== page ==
OXON HILL, Md. – Tired of election defeats, conservatives are searching for their next Mr. or Mrs. Right.

They say they want a leader brash enough to protect conservative orthodoxy and open-minded enough to help the Republican Party change its image: white, old, and male. And there’s no shortage of Republicans angling to fill a void in party leadership as the GOP’s future dominates the sideline discussion during a three-day summit of conservative leaders.

From the dozens of luminaries on stage to the thousands of activists crowding hallways, Republicans at this week’s Conservative Political Action Conference are looking for a way forward for a party that has lost four of the past six presidential elections. For many, the path to 2016 begins with a lesson drawn from Mitt Romney’s failed presidential bid: They want a candidate who stays true to conservative principles but also pushes a more inclusive message. They acknowledge it’s a delicate balance.

“We ran the wrong candidate,” 58-year-old South Dakotan Bob Fischer said Thursday as the conference began at Maryland’s National Harbor, just south of Washington. “We need a Republican Party with backbone.”

But that’s not all. His sentiment was echoed in interviews with a dozen conservatives. But most also called for leadership that attracts a more diverse electorate – particularly the Hispanic voters who helped President Barack Obama win re-election last fall.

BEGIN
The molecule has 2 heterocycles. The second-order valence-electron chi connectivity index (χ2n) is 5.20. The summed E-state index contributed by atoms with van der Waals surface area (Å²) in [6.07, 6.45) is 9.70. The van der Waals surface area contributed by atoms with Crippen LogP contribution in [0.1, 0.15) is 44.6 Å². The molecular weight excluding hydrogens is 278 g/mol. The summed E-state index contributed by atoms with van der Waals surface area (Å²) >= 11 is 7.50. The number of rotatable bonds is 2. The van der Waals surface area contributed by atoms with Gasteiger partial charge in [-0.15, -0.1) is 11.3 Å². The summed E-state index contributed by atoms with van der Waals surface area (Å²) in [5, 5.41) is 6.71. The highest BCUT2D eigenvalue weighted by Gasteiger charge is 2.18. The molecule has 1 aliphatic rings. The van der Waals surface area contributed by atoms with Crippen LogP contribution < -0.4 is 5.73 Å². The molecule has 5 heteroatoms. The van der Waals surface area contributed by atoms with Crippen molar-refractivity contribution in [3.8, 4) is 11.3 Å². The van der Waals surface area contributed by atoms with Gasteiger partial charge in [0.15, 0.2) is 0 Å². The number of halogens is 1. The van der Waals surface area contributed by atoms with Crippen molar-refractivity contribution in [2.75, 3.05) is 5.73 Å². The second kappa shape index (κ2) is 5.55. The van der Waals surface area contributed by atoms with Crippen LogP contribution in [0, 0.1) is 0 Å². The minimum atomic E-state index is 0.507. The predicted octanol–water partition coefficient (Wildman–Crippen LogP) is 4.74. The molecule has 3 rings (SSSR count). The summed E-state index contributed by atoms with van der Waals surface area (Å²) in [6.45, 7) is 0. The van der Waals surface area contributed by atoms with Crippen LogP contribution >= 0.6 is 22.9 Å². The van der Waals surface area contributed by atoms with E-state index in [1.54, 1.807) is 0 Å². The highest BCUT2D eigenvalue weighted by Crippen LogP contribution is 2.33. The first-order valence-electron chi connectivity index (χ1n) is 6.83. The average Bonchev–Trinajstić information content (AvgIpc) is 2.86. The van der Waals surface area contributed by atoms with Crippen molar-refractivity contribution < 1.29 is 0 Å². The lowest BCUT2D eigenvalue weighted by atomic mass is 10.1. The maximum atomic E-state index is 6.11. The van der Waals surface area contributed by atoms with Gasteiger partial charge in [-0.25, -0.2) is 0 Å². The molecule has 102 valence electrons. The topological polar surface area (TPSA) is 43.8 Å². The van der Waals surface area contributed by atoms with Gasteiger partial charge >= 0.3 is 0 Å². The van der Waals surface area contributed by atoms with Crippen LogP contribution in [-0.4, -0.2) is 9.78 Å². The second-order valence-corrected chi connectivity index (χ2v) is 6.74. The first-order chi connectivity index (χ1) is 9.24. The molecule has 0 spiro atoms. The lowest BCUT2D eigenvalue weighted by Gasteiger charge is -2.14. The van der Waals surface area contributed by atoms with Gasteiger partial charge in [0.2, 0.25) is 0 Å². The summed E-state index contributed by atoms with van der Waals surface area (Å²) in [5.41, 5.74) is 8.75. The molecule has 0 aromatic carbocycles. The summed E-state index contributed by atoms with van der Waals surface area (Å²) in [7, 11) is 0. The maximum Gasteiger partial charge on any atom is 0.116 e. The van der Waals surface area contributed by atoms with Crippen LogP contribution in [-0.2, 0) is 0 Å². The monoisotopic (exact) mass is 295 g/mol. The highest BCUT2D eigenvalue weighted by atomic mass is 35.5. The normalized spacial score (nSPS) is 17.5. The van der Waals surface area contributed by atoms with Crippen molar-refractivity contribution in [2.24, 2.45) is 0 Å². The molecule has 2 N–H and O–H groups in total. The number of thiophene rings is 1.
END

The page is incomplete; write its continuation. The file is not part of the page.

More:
These conservatives say they’re encouraged by the Republican leaders who stacked the speaking program, potential as well as presidential candidates among them. There was, it seemed, a broad recognition that the party must evolve to find success in the coming elections. A banner across the conference stage signaled change might be afoot: “America’s future: the next generation of conservatives.”

“The GOP of old has grown stale and moss-covered,” said Kentucky Sen. Rand Paul, who headlined Thursday’s speaking program along with Florida Sen. Marco Rubio. Rubio said the party needs to aim its message at middle-class families, adding: “There has to be a home and a movement in America for people who believe in limited government, constitutional principles and a free enterprise system, and that should be us.”

The conference in some ways presented a clash of new and old. Plenty of possible 2016 presidential contenders were on hand, including Rubio, Paul, Louisiana Gov. Bobby Jindal, former Florida Gov. Jeb Bush and Wisconsin Gov. Scott Walker. But the gathering also is featuring appearances by former Alaska Gov. Sarah Palin and Donald Trump, outspoken conservatives who still carry weight with the party’s most passionate voters for their vigorous criticism of the Obama administration. New Jersey Gov. Chris Christie, who praised Obama’s hurricane response last fall, wasn’t invited.

At the same time, not complete agreement on how to reach out, either. There is concern here – just as with other Republicans across the nation – that the party may become too inclusive in the name of winning election.

“I’m a firm believer that if the Republican Party is going to have some success, it’s going to do so by being a conservative party and not a home for everybody. That’s how you grow,” Al Cardenas, chairman of the American Conservative Union, said Thursday.


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